KSA Government announces regulations for White land Tax
The Council of Ministers met in Jeddah on 13 June 2016 and approved a number of regulations for the introduction of the White Land Tax, JLL reports. Important features of these regulations include:
- White land is defined as empty land designated for residential and commercial use within the urban growth boundaries of all cities across the Kingdom.
- The tax will be imposed on a phased basis on land which meets the following criteria (but no details of the timing of the 4 stages have yet been announced).
- Stage one applies to undeveloped land over 10,000 sqm within certified master planned developments will be taxed (although no list of these master planned developments was included in the announcement).
- At a second stage, single land owners of large plots of developed land (exceeding 10,000 sqm) in certified master planned developments will be taxed. The definition of ‘developed plots’ is again not included in this announcement but JLL are assuming this relates to sites that have been serviced with horizontal infrastructure (roads, power, drainage, etc) but where no vertical development has yet taken place.
- At the third stage, single land owners of smaller plots of developed land (exceeding 5,000 sqm) in the certified master planned developments will be subject to the tax.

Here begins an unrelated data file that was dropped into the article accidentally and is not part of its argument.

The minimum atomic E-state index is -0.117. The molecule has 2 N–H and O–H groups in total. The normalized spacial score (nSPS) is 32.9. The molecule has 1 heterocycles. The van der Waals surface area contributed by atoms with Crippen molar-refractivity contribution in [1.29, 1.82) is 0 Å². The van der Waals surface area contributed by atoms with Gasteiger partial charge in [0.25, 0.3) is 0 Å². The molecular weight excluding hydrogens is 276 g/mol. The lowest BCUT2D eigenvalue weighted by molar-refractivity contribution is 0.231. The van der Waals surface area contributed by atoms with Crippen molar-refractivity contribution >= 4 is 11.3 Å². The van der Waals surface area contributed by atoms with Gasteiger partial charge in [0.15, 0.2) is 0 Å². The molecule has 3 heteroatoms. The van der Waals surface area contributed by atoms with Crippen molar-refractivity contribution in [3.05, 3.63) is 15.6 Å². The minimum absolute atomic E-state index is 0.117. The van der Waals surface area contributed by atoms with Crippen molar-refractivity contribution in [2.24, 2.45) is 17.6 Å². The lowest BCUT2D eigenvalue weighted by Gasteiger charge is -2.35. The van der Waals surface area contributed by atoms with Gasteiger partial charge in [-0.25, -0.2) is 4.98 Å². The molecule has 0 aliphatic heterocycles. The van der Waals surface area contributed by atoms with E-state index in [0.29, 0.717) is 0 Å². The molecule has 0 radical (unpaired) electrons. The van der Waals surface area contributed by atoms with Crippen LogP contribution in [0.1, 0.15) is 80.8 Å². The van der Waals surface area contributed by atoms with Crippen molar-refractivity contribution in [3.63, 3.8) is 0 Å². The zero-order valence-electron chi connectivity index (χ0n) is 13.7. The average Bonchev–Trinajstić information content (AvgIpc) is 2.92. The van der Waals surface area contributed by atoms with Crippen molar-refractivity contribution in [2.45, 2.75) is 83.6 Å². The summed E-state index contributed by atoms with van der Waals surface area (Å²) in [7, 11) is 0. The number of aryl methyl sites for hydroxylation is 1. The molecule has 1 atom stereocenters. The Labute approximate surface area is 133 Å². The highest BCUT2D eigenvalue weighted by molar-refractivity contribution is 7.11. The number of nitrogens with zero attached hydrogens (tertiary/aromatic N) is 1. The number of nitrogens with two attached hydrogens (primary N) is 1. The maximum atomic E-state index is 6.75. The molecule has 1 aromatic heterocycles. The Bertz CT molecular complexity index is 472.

- And finally, at the fourth stage, single land owners of plots exceeding 10,000 sqm in one city will be subject to the tax.
- The Ministry of Housing will be responsible for collecting the tax, in addition to any imposed fines on land owners who disregard the rules and regulations. The rate of tax has previously been announced to be 2.5% of the value of the site.
JLL Country head for KSA, Jamil Ghaznawi, said: “The new law will result in a fundamental change in Saudi Arabia’s real estate market and help stimulate further development to address the severe shortage of middle income housing.”
While it is too early to say precisely how the market will react, JLL would expect the new law would result in the following:
- Some land owners will bring forward plans and begin development in order to avoid the additional tax burden of holding undeveloped land
- Others will seek to sell sites to other developers which should help reduce land values, which have been soaring over the last few years amounting to 30% – 50% of the cost of developing
- Lower land values will make development more financially viable and therefore stimulate additional activity
- Revenues from the tax will allow the government to undertake additional housing projects with the Ministry of Housing already announcing a number of major projects targeting the affordable housing sector
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